While Baylor has struggled at points this season, they have been swinging the proverbial weighted warm-up bat in preparation for their NCAA regional. Of all the teams playing in Houston, the Bears have had the toughest road getting there, but are also the most prepared. Yet at the same time, the Baylor Bears are very much a team whose sum is greater than its parts. In order for Coach Smith’s squad to advance from Houston, their pitching, offense and defense will all need to show up for this weekend’s games. Or else we’ll just be seeing repeat of their Big 12 tournament finish last week.
Cal (31-20, 13-13; 6th in Pac 10)
The Cal Golden Bears come into the Houston Regional looking to prove that they are in fact from the “best coast.” The Bears, who finished sixth in the Pac-10 and were two-and-done in their conference tournament (courtesy of Stanford), carry an RPI of 45 as well as an 8-16 record against teams in the 2011 field of 64.
If you had to guess what Cal’s strength would be—it’s pitching, there I spoiled it—the Bears finished the season second in the Pac-10 with a 2.85 ERA. The Golden Bears allowed the third fewest homeruns, second fewest walks and the second fewest hits of any team in their conference. While only using 10 pitchers, coach David Esquer has a plethora of talented arms to choose from. Starter Erik Johnson (6-3, 2.08 ERA) has been stellar for his team, ranking third in ERA, second in opposing batting average (.184) and allowing the fewest runs (21) of any starter meeting the minimum. Also terrific have been senior starter Kevin Miller (6-4, 2.27 ERA), freshman lefty Kyle Porter (4-0, 1.87 ERA, 2 SV) and junior closer Matt Flemer (2-2, 2.40 ERA, 5 SV).
And the Bears haven’t been that bad swinging the bat either: they are fourth in the Pac-10 in team average (.284), fifth in slugging (.398) fifth in hits (506) and fourth in homeruns (25). That being said, no one player has more than four homers and no starter is slugging over .449. The Bears leader offensively is the diminutive sophomore Tony Renda, who is fourth in the league in hits, batting .330 with 38 RBI. As well, the Bears don’t get on base much as evidenced by their .353 team OBP—third worst in the Pac-10—and don’t steal much either—only 43 stolen bases on the season. What results is an offense that can produce runs, but needs their hits to come all at the same time in order to do so.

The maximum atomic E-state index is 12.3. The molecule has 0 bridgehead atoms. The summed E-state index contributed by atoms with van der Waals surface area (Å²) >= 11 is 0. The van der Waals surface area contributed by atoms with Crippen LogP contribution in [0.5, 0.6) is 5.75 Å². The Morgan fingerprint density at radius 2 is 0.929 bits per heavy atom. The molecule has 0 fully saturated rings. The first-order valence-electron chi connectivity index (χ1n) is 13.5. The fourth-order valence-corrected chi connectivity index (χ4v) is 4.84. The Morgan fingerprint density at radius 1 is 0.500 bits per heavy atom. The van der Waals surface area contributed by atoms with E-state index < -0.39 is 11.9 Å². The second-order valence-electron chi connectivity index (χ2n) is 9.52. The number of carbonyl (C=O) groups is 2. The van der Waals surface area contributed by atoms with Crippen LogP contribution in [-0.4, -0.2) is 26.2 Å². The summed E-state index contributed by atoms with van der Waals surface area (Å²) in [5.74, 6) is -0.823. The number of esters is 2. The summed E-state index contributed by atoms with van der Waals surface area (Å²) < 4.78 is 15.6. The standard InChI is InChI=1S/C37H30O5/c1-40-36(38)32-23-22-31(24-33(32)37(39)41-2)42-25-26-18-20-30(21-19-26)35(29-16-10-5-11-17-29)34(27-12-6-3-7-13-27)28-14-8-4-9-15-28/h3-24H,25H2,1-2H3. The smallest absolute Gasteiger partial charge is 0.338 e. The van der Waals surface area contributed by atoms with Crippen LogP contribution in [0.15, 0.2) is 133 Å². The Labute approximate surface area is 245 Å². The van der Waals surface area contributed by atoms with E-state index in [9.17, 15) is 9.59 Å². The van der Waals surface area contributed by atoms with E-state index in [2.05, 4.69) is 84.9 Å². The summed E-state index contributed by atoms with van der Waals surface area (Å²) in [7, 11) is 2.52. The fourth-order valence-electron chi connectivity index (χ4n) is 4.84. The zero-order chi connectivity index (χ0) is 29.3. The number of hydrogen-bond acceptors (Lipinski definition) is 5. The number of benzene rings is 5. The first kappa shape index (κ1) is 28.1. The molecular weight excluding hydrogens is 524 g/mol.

On Cal’s side is their .977 fielding percentage which is tops in their conference (This also helps to explain why all of Erik Johnsons measly 21 runs allowed were earned). In the absence of a dominant hitter, the Bears proved that they were a team to be reckoned with by staying within the top 30 for a lengthy part of the season. However, as with all things, their run of luck came to an end, and the Bears sputtered to the finish line going 4-5 to end the season. While the Bears will not face an offensive juggernaut in their first round match-up against Baylor, the pressure will be on Dan Hubbs’ pitching staff to keep last year’s National Player of the Year at bay in order to advance to the Super-Regionals.
Alcorn St. (27-28, 19-4; 1st in SWAC)
After going 19-4 in the SWAC and winning their first conference tournament in school history, Alcorn State is making their first ever appearance in the NCAA tournament. The Braves come into the Houston Regional with a 229 RPI—the lowest of any team in the NCAA tournament. Hitting .276 as a team, Alcorn State is led offensively by Miami, FL-native Kilby Perdomo who paces his team with a .357 average, 10 homeruns, and 49 runs batted in. On the mound, despite sporting a 6.12 team ERA and .299 batting average against, Alcorn State is led by Steve Easter who is 8-5 with 4.44 ERA and only 19 walks against 76 strike outs. Unfortunately for the SWAC champions however, they are 0-11-1 against teams from this year’s field of 64. The Braves’ best finish against a team from the 2011 NCAA tournament: a tie with Dallas Baptist, 16-16 in 16 innings.
Both Cal and Baylor played Rice already this season: Cal took a 7-6 victory in 15 innings at AT&T Park in San Francisco, while Baylor won 12-8 in ten innings at the Houston College Classic at Minute Maid Park in Houston. While both were incredibly close games, both games occurred relatively early-on in the season and since that time the Rice Owls have appeared a completely different team this side of conference play. The Owls are winners of 7 of their last 9 and were 13-3 in the month of May. To boot, the Owls are playing on their home turf, where they amassed a 22-10 record during the 2011 season. While Cal’s pitching is good enough to get them past the Bears, ultimately it is just too much pressure on the Cal Bears’ pitching staff to expect them to shut-down a team as loaded with talent as Rice. Thus it just boils down to one question: Can the Rice Owls play like they are the Rice Owls?
4. Alcorn State